Press Release

IACHR and OHCHR Demand an End to Arbitrary Arrests and the Release of All Individuals Detained Since the Start of the Crisis in Nicaragua

July 9, 2021

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Washington, D.C./Panama City – The Inter-American Commission on Human Rights (IACHR) and the Regional Office of the United Nations High Commissioner for Human Rights (OHCHR) for Central America and the Dominican Republic condemn the recent arrests of three peasant leaders and two student leaders in Nicaragua and urge the State to end arbitrary arrests and release all individuals detained in the context of the ongoing crisis.

According to reports received by the Commission, Nicaragua's National Police arrested Medardo Mairena Sequeira, Pedro Joaquín Mena Amador, Freddy Alberto Navas López, Lesther Lenin Alemán Alfaro, and Max Isaac Jerez Meza on July 5. The first three are members of the Peasant Movement and the last two are members of the Nicaraguan University Alliance. Lesther Alemán and Freddy Navas are also beneficiaries of precautionary measures granted by the IACHR. The Commission is concerned that the Government of Nicaragua appears to be targeting peasant and student groups, which played key roles in the protests launched on April 18, 2018, and in the national dialogue held that year. One of these detainees, Medardo Mairena Sequeira, had publicly expressed the wish to be a presidential candidate in the election that is scheduled for November 7. These five arrests join 21 others that have been reported in recent weeks by the IACHR and the OHCHR, including five presidential candidates, opposition leaders, well-known human rights defenders, businesspeople, and independent journalists. More than 130 individuals remain in detention for their involvement in protests held in April 2018, according to civil society.

The National Police said in a press release that recent detentions are linked to crimes allegedly committed in 2018 and to alleged violations of Act 1055, "Defense of the People's Rights to Independence, Sovereignty, and Self-Determination for Peace," using ambiguous definitions of these alleged crimes.

None of the recent detainees have so far been able to contact their families or legal representatives of their own choice. The IACHR and the OHCHR have also been informed that, on July 6, the legal team of Nicaragua's Permanent Human Rights Commission (CPDH, by its Spanish acronym) was forced to leave the facilities of the Legal Assistance Department, where they were seeking information about the place of detention of peasant leaders they represent. The same thing happened to the families of student leaders and to independent journalists who were trying to cover these events.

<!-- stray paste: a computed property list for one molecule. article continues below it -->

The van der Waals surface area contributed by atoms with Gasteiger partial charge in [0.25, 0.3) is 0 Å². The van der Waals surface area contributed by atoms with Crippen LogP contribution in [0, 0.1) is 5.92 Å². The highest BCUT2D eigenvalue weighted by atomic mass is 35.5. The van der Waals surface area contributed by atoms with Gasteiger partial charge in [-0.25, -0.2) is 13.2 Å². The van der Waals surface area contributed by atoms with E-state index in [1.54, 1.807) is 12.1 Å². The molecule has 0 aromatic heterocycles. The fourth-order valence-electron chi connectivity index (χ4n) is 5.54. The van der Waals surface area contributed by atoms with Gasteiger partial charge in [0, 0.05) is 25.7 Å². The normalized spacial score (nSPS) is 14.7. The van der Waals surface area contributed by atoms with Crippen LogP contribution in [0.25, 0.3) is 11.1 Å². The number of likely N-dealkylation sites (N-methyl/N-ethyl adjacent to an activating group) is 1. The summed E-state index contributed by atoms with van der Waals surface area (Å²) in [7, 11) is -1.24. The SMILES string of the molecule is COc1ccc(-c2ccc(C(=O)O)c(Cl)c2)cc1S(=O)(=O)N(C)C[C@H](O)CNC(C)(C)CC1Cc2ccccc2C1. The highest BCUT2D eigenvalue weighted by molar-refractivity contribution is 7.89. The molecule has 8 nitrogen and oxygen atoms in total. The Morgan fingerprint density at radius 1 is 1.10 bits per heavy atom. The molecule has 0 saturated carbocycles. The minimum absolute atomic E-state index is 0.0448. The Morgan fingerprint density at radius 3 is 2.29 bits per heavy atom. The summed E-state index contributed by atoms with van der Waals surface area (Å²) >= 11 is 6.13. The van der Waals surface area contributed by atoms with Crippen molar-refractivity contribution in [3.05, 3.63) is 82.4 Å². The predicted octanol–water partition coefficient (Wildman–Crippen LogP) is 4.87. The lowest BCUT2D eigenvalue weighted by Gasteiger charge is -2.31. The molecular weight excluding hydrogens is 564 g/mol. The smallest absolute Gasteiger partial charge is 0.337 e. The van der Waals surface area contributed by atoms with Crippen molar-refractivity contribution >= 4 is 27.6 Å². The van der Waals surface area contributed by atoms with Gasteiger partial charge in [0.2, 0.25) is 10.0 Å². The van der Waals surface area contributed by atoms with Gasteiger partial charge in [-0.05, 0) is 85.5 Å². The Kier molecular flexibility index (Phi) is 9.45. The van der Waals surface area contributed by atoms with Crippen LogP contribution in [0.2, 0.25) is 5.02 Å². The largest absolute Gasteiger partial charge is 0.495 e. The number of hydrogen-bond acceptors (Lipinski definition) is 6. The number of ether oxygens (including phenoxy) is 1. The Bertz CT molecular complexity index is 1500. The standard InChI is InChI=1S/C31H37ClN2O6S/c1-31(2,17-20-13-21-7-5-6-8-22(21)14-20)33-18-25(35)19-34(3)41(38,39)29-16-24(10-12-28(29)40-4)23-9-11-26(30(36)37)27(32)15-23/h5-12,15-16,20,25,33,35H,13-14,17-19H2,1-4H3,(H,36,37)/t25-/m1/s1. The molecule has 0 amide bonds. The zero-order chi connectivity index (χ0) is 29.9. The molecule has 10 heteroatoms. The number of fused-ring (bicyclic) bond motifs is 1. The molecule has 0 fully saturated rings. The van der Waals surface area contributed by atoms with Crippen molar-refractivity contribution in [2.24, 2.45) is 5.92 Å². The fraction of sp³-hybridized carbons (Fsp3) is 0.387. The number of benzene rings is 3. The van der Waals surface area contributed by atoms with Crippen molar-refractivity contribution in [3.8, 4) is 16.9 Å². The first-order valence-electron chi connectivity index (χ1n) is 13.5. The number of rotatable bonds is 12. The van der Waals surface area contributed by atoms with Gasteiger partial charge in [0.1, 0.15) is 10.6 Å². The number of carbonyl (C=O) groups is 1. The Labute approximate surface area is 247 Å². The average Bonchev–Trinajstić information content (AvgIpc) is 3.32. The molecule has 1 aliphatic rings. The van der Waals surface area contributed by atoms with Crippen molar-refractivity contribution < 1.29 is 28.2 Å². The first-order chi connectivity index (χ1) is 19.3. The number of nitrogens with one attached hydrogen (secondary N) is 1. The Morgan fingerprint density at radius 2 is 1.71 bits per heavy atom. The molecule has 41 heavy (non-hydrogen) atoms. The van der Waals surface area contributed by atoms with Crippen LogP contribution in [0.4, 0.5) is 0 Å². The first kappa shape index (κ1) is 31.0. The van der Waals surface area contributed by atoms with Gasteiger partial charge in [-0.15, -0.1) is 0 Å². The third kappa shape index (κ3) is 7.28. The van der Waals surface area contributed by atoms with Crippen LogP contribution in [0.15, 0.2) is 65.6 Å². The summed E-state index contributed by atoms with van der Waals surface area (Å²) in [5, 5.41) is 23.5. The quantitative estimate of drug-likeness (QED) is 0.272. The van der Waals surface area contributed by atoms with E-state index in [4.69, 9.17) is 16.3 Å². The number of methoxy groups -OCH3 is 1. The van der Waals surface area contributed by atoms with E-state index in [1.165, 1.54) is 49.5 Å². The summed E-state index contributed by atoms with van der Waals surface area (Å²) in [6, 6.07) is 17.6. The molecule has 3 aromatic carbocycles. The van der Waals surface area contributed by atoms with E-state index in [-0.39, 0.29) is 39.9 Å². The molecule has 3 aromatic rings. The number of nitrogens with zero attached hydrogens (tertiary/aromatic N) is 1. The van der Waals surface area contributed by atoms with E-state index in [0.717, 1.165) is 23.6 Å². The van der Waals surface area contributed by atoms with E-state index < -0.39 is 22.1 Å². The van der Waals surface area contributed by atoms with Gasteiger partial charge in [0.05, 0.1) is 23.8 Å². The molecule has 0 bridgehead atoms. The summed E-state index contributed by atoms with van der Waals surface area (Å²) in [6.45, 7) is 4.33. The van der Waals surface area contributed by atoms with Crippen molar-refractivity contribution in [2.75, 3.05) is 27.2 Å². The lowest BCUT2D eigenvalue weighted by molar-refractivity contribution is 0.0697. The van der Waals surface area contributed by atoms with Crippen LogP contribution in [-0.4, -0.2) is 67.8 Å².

The IACHR and the OHCHR will continue to cooperate—based on their mandates to protect, promote, and defend human rights—to get Nicaraguan State authorities to end repression and take action to restore democratic safeguards in the country. The IACHR and the OHCHR urge the international community to step up its efforts to achieve an end to human rights violations in Nicaragua.

The Office of the UN High Commissioner for Human Rights (OHCHR) is the main UN body in the field of human rights. The General Assembly entrusted the High Commissioner and her Office with the mission of promoting and protecting all the human rights of all people. At States' request, the OHCHR provides assistance to develop technical capacities and support the enforcement of international human rights standards, in order to protect human rights and to ensure their effective enjoyment. The OHCHR helps governments—who are responsible for protecting human rights—to comply with their international obligations and supports individuals so they may stand up for their own rights. It also objectively flags human rights violations.

A principal, autonomous body of the Organization of American States (OAS), the IACHR derives its mandate from the OAS Charter and the American Convention on Human Rights. The Inter-American Commission has a mandate to promote respect for and to defend human rights in the region and acts as a consultative body to the OAS in this area. The Commission is composed of seven independent members who are elected in an individual capacity by the OAS General Assembly and who do not represent their countries of origin or residence.

No. 171/21

1:06 PM